If there were any doubt that Europe’s political fate is intertwined in the euro’s continued viability, it was dispelled by French President Nicolas Sarkozy’s observation, apropos of the Greek situation, earlier this month. “We cannot let a country fall that is in the euro zone,” he told French farmers. “Otherwise, there was no point in creating the euro.”
The United States faced a similar dilemma early in its own history. Confronted with the need to have a common currency among the newly-established states that had become a single sovereign nation following the Revolutionary War, yet wary of granting money powers to a federal Congress, the Founding Fathers chose to place limits on government to prevent it from abusing the public trust. Excessive money issuance through “bills of credit” issued by state governments to serve as legal tender had already proven to lead to financial disaster; unless money was defined in precise terms to determine its value, it could not function as a meaningful unit of account.
In other words, money was to be a standard in the same way that official weights and measures were standards. States could not debase money for political reasons or to surreptitiously reduce their debts. In the debate over the government’s proper monetary role in 1784, Thomas Jefferson asserted, “If we determine that a dollar shall be our unit, we must then say with precision what a dollar is.”
In the Constitution adopted three years later, legal tender coinage was limited to gold and silver. Congress was given the power to coin money and to “regulate” its value—that is, to specify the legal value of the coins in terms of a number of dollars. While Congress was permitted to borrow money on the credit of the United States, this was strictly a fiscal power that had nothing to do with creating money.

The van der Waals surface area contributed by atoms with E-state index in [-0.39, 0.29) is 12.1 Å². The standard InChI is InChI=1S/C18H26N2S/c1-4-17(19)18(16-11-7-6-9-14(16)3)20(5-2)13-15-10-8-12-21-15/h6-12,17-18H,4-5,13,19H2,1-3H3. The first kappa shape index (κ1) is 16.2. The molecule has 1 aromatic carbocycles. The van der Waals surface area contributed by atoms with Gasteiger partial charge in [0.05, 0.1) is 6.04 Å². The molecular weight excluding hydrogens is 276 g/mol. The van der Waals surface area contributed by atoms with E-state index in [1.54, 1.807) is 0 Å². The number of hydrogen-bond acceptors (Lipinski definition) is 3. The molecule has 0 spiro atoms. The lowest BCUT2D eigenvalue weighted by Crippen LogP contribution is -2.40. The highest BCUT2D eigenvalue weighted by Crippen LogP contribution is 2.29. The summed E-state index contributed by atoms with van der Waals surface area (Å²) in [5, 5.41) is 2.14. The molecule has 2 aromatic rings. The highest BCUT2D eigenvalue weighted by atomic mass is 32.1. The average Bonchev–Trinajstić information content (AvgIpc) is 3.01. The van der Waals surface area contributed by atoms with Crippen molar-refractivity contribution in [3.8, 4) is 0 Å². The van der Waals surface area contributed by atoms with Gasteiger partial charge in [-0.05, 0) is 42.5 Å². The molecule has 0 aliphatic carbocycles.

All of which suggests that Europe—and America—would do well to tap the wisdom of the past in seeking to fulfill its political destiny without sacrificing its monetary integrity. Contrary to George Soros’s pronouncement that the euro is flawed because there is “a common central bank, but you don’t have a common treasury,” the way to save the euro is to remove it even further from the compromising process of government fiscal policy.
It’s interesting that Mr. Trichet, lamenting that “finance lost contact with its raison d’etre” in a March 12 speech at Stanford University, invoked lessons from an earlier era. “There is a widespread perception that banking crises in times when money was convertible into gold had apocalyptic consequences for bank depositors. This is not true. The estimated average loss on assets born by depositors in banks that were closed down as a consequence of financial crisis was minuscule.”
Mr. Trichet cited the importance of well-capitalized banks to defend against financial innovation that has come to “serve itself” rather than the real economy, and placed his faith in more international regulation. While he is right to worry about our increasingly wag-the-dog world of speculative finance, the way to reconnect financial flows with productive enterprise is to empower individuals through honest money.
Capitalism needs a sound monetary foundation to function properly. It’s something our Founders worked out a long time ago.